Chasidic school loses appeal against ban on new pupils


A Chasidic boys’ school in north London which has covered up images of women in short sleeves and refuses to teach about same-sex relationships has lost an appeal against an order not to admit new pupils until it makes changes.

The Beis Aharon Trust, which runs an independent school for 342 boys from three to 13 in Stamford Hill, had also been criticised by Ofsted for shortcomings in its secular education.

The Care Standards tribunal ruled that the Department for Education’s restriction against taking new pupils was “proportionate and necessary” until the school met the required standards for independent schools.

The ruling will have significant implications for the independent Charedi educational sector in the wake of a tougher Ofsted inspection regime that has operated over the past two years.

While the school planned to increase the teaching of secular subjects from an hour to one and a half hour a day, few of the planned improvements had been “shown to have been implemented”, Judge Hugh Brayne wrote in his decision.

Beis Aharon failed to “encourage respect for women and girls” because it had obscured images of parts of the bodies of women in books.

“Although the particular books have been withdrawn,” the judge said, “the evidence that pupils learn in a school that women showing bare arms and legs are impure remains a concern.”

The failure to allow pupils to see unedited images of women and girls in everyday situations did not prepare pupils for adult life in Britain, he said.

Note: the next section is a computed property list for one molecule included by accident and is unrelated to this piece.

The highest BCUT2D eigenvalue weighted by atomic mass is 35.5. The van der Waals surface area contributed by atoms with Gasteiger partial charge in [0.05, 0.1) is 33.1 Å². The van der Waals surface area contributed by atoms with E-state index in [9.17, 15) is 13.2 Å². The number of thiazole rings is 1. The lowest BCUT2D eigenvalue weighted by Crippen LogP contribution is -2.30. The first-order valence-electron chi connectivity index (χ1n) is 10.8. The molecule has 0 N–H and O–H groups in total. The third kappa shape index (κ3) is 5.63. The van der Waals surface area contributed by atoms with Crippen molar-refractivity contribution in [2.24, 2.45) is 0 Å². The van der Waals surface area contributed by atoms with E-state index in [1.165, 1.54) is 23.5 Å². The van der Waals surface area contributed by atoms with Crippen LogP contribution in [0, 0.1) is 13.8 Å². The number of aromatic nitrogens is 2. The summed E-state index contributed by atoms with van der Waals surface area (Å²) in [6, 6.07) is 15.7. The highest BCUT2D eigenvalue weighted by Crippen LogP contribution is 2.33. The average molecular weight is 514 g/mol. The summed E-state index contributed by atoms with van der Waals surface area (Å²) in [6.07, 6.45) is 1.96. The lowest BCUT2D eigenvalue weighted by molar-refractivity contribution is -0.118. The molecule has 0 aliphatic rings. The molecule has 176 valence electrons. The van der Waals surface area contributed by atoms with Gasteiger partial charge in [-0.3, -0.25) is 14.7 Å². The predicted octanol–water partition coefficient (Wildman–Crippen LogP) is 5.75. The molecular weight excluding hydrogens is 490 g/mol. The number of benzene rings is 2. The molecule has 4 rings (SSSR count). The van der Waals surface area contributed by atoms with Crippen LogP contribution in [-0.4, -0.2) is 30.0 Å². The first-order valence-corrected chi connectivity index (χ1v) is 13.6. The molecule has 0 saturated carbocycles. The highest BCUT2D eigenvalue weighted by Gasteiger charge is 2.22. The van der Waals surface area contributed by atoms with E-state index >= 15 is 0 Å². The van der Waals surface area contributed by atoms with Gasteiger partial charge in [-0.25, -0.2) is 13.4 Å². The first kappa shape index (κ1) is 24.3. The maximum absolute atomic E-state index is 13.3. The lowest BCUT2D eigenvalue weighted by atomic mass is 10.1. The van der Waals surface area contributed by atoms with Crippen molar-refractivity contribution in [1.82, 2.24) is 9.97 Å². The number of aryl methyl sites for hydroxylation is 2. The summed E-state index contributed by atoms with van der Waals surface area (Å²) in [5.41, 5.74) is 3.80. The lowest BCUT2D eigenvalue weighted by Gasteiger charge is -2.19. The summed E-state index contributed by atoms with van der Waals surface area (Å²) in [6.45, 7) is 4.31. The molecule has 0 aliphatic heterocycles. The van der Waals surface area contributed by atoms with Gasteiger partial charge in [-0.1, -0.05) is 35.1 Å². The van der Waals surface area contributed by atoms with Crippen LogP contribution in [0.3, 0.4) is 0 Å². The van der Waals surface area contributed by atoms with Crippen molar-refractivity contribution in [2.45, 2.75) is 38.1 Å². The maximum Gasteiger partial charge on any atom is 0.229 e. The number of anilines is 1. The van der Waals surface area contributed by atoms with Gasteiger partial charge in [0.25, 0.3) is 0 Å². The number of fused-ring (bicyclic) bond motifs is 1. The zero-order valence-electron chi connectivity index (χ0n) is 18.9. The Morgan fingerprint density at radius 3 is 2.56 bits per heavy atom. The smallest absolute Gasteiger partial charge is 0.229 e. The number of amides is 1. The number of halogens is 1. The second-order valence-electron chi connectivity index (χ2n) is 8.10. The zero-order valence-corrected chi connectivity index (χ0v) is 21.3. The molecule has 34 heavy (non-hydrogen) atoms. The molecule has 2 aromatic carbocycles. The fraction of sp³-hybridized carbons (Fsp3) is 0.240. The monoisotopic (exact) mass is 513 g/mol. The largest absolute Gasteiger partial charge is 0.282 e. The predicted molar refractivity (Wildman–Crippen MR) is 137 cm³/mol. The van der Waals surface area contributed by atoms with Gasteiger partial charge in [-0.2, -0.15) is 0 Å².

He also observed that independent schools were required to inform pupils about people in same-sex relationships or who have reassigned gender.

This “prevents the school from encouraging respect for people who have such characteristics,” the judge said.
It was “no defence to say that it is incompatible with the faith of the institution, nor to argue that there are matters of sex education and no sex education is required in the standards,” he wrote.

In its evidence, the school had submitted a letter from Dayan Shalom Friedman of the Union of Orthodox Hebrew Congregations which stated that “religions other than authentic Judaism, beliefs, sexual orientation, gender reassignment, are forbidden in the Jewish faith.”

Dayan Friedman had written that if something was forbidden by the Torah, “we are not allowed to put our minds to it, to understand what is done… nor broaden our knowledge of it.”

But Judge Brayne said that pupils would not be equipped “to enter modern British society, which accepts as part of its diversity civil partnerships, gay marriage, families with same-sex parents and acceptance of transgender persons”.

He also said the school needed to do more than simply acknowledge the existence of other faiths in order to promote “fundamental British values” of respect and tolerance towards other people.

Pupils needed to know that “members of different faiths have different beliefs, customs and values, and something about those matters”.

Although Beis Aharon was rated as satisfactory by Ofsted six years ago, it was judged inadequate by inspectors in 2014 and has received two follow-up visits.

The school, which has introduced the teaching of English to children in years one to four, said that it needed more time to implement other improvements to its secular curriculum.

But Judge Brayne said the tribunal panel felt that “the extent of failure to meet standards is serious and we believe only with the pressure of the sanction will the school’s leaders prioritise the work needed”.

He added that the failures were enough to warrant a "more severe decision" from the department.

Chasidic children had the "same right to an education which meets the standards set for independent schools" as any other child, he commented.

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